It can be said that photography is more than just a click on the camera, it makes the moments, people and emotions live forever. This was confirmed to us by an exceptional Dutch photographer Ferry Verheij, whose photographs represent stories of all those people and places he had a chance to know.
On his travel to Mozambique, Ferry experienced remarkable sights, from those which spurred his creativity, to those in which a person experiences his own catharsis while looking at thousands of people who try to make what we today call home out of ruins.
In the interview for our magazine, Ferry speaks of his extraordinary journey and his creative process, and what he’d like to have known before he started doing this job.
You possess great experience in photography. What were your beginnings like, when did you realize that this was what you wanted to do? What was the first camera you used?
At the age of 18 I joined the army. My uncle gave me a Praktica camera. During my military service I made the first steps in photography. Analog film was a great adventure with always an uncertain outcome. But I learned a lot. Analog is still a lot of fun. Sometimes it’s good to make mistakes. Even if you made them a month ago and just found out. I first started as a graphic designer who took photos. But 3 years ago I graduated at the Photoacademy. Now I’m a photographer who is also a graphic designer.
In your opinion, what is must-have photography equipment, other than a camera?
I like to work with a tripod, even when I have enough light. Makes me slow down my pace. And sometimes rethink my composition. I like to take my time.
First and foremost, you do documentary and portrait photography. Where do you find inspiration for locations and people we have a chance to see in your photos?
I used to live in Mozambique and my father still lives there. So it’s far away, but still feels close to me. And I think that is for most of my projects.
How important is it for you as an artist to hear and understand some of the stories of the people you’ve had a chance to shoot? Is that what makes a portrait better and more meaningful?
I like to make photos that tell a story. Or make you curious what the story is. For me it is important to make contact with my subject. We don’t have to be best friends, but for me it works best if we both feel comfortable. When I went to ‘Grande Hotel’ I took a small printer with me on batteries. Every person I took a portrait of received a print. That worked very well.
What has been the greatest challenge in this profession for you so far? Is it hard to remain true to yourself, with an authentic vision, and at the same time respond to the demands of others and to what is considered socially acceptable? How do you find balance between the two?
We all know there are a lot of good photographers out there. And there is always the danger to try to make what others also made. But there is a difference between being inspired and copying someone else. For me that doesn’t happen if you keep it close to you. I’m mostly driven by curiosity. My camera helps me to look for answers. And look for stories I find worth telling.
What drives your creative process? What is a day on shoot with Ferry Verheij like?
For my commercial work you mostly have to work fast. In my documentary work I try to do the opposite. Take my time. Choose the right time of the day. Rather no flash if possible. For my work at Grand Hotel I always started really early. I didn’t photograph must at the middle of the day and started photographing again at the end of the day. I Holland where I live it takes a long time to get dark. Because Mozambique is close to the equator it is like a on/off switch.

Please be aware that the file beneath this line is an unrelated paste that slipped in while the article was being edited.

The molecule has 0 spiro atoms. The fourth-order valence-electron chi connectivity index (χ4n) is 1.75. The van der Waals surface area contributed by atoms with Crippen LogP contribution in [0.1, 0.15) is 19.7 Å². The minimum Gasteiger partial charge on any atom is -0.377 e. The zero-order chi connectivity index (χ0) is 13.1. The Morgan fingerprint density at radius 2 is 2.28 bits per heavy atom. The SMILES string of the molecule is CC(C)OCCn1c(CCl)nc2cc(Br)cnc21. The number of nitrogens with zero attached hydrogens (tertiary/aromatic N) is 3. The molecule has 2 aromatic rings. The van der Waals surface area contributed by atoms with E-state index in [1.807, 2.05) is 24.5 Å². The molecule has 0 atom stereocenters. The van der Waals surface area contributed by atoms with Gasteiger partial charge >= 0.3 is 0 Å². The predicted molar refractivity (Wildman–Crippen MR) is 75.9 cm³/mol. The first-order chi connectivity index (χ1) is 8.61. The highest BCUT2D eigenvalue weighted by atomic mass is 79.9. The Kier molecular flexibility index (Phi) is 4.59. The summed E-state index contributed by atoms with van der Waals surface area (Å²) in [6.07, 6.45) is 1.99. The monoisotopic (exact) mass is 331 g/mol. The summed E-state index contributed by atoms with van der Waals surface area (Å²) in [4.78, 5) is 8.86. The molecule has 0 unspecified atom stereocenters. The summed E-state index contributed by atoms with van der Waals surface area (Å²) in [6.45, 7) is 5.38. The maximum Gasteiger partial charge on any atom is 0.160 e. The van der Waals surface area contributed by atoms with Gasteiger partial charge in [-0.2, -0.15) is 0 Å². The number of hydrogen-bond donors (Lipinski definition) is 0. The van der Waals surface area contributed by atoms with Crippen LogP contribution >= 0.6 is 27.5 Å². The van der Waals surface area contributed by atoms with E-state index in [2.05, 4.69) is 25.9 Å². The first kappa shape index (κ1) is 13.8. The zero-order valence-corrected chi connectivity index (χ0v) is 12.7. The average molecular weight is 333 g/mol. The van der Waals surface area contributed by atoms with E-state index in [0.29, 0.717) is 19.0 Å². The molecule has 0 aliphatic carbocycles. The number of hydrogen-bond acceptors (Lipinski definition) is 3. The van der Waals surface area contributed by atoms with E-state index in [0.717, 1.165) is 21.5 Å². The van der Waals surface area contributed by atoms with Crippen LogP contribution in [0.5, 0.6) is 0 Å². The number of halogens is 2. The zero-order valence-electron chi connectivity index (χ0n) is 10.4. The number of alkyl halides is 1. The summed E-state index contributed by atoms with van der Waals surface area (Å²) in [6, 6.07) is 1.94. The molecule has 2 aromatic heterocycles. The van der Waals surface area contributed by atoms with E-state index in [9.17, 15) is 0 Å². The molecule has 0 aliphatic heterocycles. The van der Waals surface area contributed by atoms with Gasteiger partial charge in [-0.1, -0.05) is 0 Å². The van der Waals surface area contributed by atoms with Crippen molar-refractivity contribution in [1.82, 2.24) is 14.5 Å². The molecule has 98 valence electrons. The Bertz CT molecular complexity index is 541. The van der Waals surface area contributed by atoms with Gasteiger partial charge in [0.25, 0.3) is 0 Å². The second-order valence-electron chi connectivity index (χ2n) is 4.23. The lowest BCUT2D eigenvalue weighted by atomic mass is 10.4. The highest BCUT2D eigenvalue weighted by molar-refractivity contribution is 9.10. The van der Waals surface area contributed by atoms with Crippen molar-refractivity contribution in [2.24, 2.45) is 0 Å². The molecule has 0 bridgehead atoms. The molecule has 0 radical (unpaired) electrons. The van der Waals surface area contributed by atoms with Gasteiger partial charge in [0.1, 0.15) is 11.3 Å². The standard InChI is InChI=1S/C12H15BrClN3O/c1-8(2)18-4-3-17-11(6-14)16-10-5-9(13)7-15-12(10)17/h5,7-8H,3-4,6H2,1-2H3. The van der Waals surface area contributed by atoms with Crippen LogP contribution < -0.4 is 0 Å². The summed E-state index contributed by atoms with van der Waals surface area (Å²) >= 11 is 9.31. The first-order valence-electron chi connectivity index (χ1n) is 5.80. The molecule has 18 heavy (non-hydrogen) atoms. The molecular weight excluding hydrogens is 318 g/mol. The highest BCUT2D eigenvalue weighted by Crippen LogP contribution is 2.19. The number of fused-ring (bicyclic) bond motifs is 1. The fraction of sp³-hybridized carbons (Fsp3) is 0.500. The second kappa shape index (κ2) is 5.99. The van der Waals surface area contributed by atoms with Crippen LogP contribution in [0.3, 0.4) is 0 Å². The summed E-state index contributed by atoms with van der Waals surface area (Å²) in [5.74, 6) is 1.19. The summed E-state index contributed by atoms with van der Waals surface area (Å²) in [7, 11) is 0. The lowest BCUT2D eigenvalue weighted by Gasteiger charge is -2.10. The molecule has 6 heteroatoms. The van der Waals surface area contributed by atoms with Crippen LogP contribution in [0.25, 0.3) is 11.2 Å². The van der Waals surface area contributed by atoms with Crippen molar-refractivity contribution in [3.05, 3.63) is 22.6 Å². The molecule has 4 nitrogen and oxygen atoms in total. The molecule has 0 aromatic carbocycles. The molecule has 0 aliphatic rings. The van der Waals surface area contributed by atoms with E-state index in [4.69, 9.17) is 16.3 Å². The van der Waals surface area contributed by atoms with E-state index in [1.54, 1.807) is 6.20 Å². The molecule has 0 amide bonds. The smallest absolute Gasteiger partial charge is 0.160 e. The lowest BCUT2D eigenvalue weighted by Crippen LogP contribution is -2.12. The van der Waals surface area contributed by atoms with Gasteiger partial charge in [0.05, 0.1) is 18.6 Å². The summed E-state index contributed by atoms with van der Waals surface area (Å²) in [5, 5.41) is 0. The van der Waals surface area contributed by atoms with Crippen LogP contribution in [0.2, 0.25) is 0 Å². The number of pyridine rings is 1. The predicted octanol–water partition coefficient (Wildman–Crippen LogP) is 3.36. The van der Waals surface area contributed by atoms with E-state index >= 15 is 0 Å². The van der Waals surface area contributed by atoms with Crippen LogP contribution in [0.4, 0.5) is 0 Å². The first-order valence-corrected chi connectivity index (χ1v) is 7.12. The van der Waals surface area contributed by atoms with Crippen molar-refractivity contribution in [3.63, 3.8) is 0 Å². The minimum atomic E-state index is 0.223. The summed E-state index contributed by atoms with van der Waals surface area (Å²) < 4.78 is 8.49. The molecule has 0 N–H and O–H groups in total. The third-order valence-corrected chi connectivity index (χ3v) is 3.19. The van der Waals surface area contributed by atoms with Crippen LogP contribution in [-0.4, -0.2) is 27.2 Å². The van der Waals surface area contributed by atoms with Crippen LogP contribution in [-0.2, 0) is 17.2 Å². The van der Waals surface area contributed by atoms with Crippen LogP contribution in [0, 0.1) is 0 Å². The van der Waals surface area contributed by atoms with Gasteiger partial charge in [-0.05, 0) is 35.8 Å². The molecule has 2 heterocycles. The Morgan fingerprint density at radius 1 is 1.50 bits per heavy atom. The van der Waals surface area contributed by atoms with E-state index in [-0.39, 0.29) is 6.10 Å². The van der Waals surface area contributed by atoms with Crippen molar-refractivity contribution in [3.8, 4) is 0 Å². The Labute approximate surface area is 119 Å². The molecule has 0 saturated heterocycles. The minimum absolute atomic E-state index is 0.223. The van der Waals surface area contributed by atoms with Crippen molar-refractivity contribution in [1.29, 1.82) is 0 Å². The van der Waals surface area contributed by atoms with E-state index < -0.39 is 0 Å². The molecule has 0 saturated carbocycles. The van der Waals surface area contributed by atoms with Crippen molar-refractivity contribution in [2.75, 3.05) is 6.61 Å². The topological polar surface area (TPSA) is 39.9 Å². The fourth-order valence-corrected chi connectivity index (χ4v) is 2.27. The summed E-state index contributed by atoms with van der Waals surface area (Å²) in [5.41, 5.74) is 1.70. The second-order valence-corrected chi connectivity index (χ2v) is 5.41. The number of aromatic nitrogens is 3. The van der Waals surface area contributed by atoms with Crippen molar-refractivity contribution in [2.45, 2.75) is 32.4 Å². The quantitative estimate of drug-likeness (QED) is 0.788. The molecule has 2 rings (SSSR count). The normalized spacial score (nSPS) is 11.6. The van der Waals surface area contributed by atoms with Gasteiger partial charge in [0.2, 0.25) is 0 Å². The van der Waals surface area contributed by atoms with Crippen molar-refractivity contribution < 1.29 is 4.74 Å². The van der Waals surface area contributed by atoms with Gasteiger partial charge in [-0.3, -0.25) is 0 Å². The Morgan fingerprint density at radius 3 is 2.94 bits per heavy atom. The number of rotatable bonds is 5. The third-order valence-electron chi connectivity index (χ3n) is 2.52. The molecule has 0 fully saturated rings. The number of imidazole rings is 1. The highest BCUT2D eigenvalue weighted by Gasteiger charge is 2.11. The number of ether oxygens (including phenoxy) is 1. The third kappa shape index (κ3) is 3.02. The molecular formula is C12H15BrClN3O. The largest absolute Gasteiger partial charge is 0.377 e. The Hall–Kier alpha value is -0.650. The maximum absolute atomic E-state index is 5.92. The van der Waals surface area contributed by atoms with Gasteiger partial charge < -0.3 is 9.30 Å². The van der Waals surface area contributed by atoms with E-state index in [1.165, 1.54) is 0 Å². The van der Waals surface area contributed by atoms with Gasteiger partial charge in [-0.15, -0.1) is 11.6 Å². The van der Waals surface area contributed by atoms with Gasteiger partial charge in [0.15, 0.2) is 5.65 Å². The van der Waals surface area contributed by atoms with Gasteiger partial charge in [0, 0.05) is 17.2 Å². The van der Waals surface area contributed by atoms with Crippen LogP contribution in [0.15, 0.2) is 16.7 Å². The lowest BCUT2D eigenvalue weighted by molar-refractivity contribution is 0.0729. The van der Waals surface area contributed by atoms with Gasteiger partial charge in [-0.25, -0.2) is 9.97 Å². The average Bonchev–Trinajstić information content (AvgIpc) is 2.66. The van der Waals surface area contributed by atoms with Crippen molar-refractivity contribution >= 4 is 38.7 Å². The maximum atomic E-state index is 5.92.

The Grand Hotel in Mozambique was once a meeting place of the wealthiest and the most luxurious part of the society. Today, sadly, it represents a pale shadow of what it once was, and its ruins have become a home to thousands of people who lost their jobs and homes. Was this journey both physical and spiritual for you, given the sights you had a chance to see? What made the biggest impression on you?
If you see Grande Hotel for the first time it is a impressive site. Walking through the building you can still feel the grandeur it used to possess. I tried to capture the metaphor of the Grande Hotel, a story of material decay and human resilience. It is a portrait of the stark reality of life in post-colonial Mozambique, set against the backdrop of a fading dream.
After everything you’ve had a chance to experience in this profession, what advice would you give to someone who has just started doing photography? Is there something you would like to have known when you began doing this art?
Keep making work and gradually start making series. Thinking is series makes you work differently. Choose your subjects that you can relate to or know nothing about. Photograph it the way you feel comfortable and make it your own.
You had a chance to shoot diverse landscapes. In what way do nature and its raw beauty inspire you?
I don’t consider myself being a nature photographer, but I do enjoy making landscape photos. Fog is a big plus. Specially where I live in Holland.
What are you currently working on?
At the moment I’m working on a project in which I explore the thin line between fictional and non-fictional photography. It’s about a woman who drove 1000 km with her dead mother in the car to leave her in the woods. That part of the story is actually true.
All photographs shown in this article were used by the permission of Ferry Verheij. If you want to see more of Ferry Verheij's work check out his website.